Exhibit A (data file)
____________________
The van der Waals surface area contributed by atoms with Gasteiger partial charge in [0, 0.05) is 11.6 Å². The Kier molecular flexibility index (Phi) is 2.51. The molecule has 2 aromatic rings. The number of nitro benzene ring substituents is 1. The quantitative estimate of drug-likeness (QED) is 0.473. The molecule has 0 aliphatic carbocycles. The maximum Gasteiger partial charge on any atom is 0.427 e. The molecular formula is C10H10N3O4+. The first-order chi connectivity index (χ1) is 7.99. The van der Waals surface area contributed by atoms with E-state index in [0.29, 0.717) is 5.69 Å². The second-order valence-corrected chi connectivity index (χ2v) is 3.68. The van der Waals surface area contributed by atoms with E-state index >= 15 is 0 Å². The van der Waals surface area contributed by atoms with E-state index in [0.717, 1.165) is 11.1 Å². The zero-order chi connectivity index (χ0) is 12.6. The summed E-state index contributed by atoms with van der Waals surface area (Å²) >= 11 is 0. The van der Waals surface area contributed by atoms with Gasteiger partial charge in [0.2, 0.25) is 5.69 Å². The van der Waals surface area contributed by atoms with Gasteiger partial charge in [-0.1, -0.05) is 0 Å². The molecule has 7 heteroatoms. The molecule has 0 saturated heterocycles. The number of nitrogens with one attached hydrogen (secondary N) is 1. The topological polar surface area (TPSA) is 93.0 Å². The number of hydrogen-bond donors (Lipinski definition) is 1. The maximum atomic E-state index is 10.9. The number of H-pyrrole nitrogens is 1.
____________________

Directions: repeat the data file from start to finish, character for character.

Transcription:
The van der Waals surface area contributed by atoms with Gasteiger partial charge in [0, 0.05) is 11.6 Å². The Kier molecular flexibility index (Phi) is 2.51. The molecule has 2 aromatic rings. The number of nitro benzene ring substituents is 1. The quantitative estimate of drug-likeness (QED) is 0.473. The molecule has 0 aliphatic carbocycles. The maximum Gasteiger partial charge on any atom is 0.427 e. The molecular formula is C10H10N3O4+. The first-order chi connectivity index (χ1) is 7.99. The van der Waals surface area contributed by atoms with E-state index in [0.29, 0.717) is 5.69 Å². The second-order valence-corrected chi connectivity index (χ2v) is 3.68. The van der Waals surface area contributed by atoms with E-state index >= 15 is 0 Å². The van der Waals surface area contributed by atoms with E-state index in [0.717, 1.165) is 11.1 Å². The zero-order chi connectivity index (χ0) is 12.6. The summed E-state index contributed by atoms with van der Waals surface area (Å²) >= 11 is 0. The van der Waals surface area contributed by atoms with Gasteiger partial charge in [0.2, 0.25) is 5.69 Å². The van der Waals surface area contributed by atoms with Gasteiger partial charge in [-0.1, -0.05) is 0 Å². The molecule has 7 heteroatoms. The molecule has 0 saturated heterocycles. The number of nitrogens with one attached hydrogen (secondary N) is 1. The topological polar surface area (TPSA) is 93.0 Å². The number of hydrogen-bond donors (Lipinski definition) is 1. The maximum atomic E-state index is 10.9. The number of H-pyrrole nitrogens is 1.